My Journey With Cancer and the Hope for the Future

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I would like to share a story.  A story about sadness, depression, anger, and frustration.  But most of all this is my personal story about triumphing over the death sentence of .  I hope this story will give others who went through and are going through hope for the future.

My story started about 4 years ago on a cold winter day.  Up until this point my life seemed invincible.  That all changed.  At the time I was working at the plasma center and we were preparing for an audit by the FDA.  Before an audit we would have the floors waxed and make the center look as nice as possible.  A few co-workers and I stayed late to help move the donor beds.  I knew I had been feeling pain in my neck/shoulder area for a few weeks so I really didn’t want to. I figured it must have been from repetitive motions at work.  I decided to just ignore it and help anyways: this decision changed my life dramatically.

As my coworker and I lifted a donor bed I felt a sharp pain in my neck. I could barely move my arm as it was so excruciating.  I couldn’t lift my arm to my chest.  I shyly let my manager know that I hurt myself.  My manager had me go to Concentra since I was going to be covered under worker’s compensation there.  It was there I met Dr. Kreiger, one of the doctors who helped save my life.

Dr. Krieger took x-rays but because they were read off site we would have to wait a week.  Dr. Krieger began putting me through physical therapy.  After a few days of physical therapy there was very little improvement.  I remember feeling frustrated because I had started to get into swimming and really wanted to swim.  I am a big Michael Phelps fan and always joked I was training for the Olympics.  After about 4 days I met with Dr. Krieger again.  About 4 days later I saw doctor Krieger at Concentra again to have my x-ray impressions read to me. He walked me into the physical therapy room and had me lift a few weights to test my limits. He then led me into his office and told me I might want to sit down for this. I could tell he was nervous and wasn’t sure what he was about to say to me. I thought to myself right away, “Oh crap, because of my past issues with my shoulder workers comp won’t cover it.”  I had experienced pain in my shoulder from a broken clavicle the summer before from an incident on a trampoline.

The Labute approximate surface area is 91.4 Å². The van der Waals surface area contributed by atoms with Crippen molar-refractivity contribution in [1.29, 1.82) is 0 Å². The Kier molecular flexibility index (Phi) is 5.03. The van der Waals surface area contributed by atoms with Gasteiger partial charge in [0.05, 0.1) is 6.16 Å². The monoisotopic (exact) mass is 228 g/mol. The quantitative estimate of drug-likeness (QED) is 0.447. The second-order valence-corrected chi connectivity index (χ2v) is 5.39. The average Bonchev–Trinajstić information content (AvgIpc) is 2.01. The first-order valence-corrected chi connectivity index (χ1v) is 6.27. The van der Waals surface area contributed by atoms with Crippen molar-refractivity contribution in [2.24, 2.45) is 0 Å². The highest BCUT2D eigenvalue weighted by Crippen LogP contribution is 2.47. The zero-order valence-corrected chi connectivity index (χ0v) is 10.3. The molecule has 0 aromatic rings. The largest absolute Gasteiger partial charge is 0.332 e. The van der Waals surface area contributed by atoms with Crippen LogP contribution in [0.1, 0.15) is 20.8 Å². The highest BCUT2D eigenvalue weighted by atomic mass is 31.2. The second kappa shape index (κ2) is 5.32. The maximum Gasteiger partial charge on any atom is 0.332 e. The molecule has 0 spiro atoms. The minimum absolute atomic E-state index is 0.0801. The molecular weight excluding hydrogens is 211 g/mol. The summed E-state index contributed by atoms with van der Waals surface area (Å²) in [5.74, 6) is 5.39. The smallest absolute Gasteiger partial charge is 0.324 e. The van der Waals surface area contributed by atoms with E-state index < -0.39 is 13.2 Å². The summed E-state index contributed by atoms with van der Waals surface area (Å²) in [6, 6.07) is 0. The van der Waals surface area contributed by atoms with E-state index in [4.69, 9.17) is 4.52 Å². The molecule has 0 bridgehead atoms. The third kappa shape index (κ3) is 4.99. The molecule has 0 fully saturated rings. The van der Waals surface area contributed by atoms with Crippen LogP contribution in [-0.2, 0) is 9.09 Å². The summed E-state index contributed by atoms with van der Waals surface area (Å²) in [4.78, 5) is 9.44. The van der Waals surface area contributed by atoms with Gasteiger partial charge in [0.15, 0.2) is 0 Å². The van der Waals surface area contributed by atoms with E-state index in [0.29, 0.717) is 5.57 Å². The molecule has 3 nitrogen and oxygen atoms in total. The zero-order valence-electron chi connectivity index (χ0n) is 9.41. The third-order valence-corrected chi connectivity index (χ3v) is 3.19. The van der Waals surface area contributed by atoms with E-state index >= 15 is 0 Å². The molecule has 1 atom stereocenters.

I really wish that was the news but as we all know it wasn’t.  Even as I write this I have tears in my eyes remembering this day like it was just yesterday. He started to read the radiologist’s report explaining, “a soft tissue mass was shown with associated destruction of the second left rib”. Not understanding this he then said the words I thought I would never hear, “this could be cancer”.

Tears streamed down my face as I sat back in my chair floored by this horrible news.  My whole world was just flipped upside down.   My heart sunk. He said he was very sorry and he’d help me as a resource in anyway he could.  I left that day with a broken heart and spirit.  I only lived 3 blocks away from Concentra and I remember it was the longest and coldest winter walk home of my entire life. I then called work in tears explaining I needed the day off.  They understood.  I then called my girlfriend of 5 years and told her.  I held back tears explaining this to her being as strong as I could.  She was stressed but I was impressed by how well she kept her composure.

After a couple of weeks of visiting Dr. Krieger at Concentra he decided that physical therapy wasn’t working due to my underlying medical issues.  He said we would have to end worker’s comp because he has to be fair with them.  He let me work with him a few more days.  I wanted to believe that the physical therapy was working but it wasn’t.  I remember the anger as I started to realize the reality of the situation more and more.  I mentioned that Dr. Krieger was one of the Doctors who helped save my life, that’s no understatement.  I had no medical insurance at the time and had no primary care physician.  Dr. Krieger took on that responsibility and I cannot thank him enough.  He ordered an MRI with Doctor Robert G. Wells at Pediatric Diagnostic Imaging.  It was there that I met Dr. Robert G. Wells.  I had a pretty good idea of his credentials because I googled him.  He is a well respected radiologist within the medical community.  He was also one of the nicest people I have ever met.